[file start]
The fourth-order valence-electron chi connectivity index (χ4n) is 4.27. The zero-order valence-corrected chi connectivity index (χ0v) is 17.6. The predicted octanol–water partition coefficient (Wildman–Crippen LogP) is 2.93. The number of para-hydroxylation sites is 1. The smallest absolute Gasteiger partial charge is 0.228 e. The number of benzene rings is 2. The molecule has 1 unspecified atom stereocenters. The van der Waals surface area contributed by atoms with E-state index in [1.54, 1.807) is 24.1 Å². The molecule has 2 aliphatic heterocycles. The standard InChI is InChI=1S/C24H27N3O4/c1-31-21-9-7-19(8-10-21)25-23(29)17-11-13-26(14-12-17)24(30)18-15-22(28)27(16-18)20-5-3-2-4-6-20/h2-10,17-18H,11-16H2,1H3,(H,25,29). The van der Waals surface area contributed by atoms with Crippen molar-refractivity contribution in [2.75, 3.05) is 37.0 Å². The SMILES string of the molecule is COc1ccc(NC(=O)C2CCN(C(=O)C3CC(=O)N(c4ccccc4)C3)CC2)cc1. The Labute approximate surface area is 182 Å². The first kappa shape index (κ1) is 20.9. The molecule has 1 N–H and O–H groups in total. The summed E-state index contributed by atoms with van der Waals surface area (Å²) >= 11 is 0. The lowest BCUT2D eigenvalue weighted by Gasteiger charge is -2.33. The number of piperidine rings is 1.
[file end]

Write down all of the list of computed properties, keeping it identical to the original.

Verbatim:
The fourth-order valence-electron chi connectivity index (χ4n) is 4.27. The zero-order valence-corrected chi connectivity index (χ0v) is 17.6. The predicted octanol–water partition coefficient (Wildman–Crippen LogP) is 2.93. The number of para-hydroxylation sites is 1. The smallest absolute Gasteiger partial charge is 0.228 e. The number of benzene rings is 2. The molecule has 1 unspecified atom stereocenters. The van der Waals surface area contributed by atoms with E-state index in [1.54, 1.807) is 24.1 Å². The molecule has 2 aliphatic heterocycles. The standard InChI is InChI=1S/C24H27N3O4/c1-31-21-9-7-19(8-10-21)25-23(29)17-11-13-26(14-12-17)24(30)18-15-22(28)27(16-18)20-5-3-2-4-6-20/h2-10,17-18H,11-16H2,1H3,(H,25,29). The van der Waals surface area contributed by atoms with Crippen molar-refractivity contribution in [2.75, 3.05) is 37.0 Å². The SMILES string of the molecule is COc1ccc(NC(=O)C2CCN(C(=O)C3CC(=O)N(c4ccccc4)C3)CC2)cc1. The Labute approximate surface area is 182 Å². The first kappa shape index (κ1) is 20.9. The molecule has 1 N–H and O–H groups in total. The summed E-state index contributed by atoms with van der Waals surface area (Å²) >= 11 is 0. The lowest BCUT2D eigenvalue weighted by Gasteiger charge is -2.33. The number of piperidine rings is 1.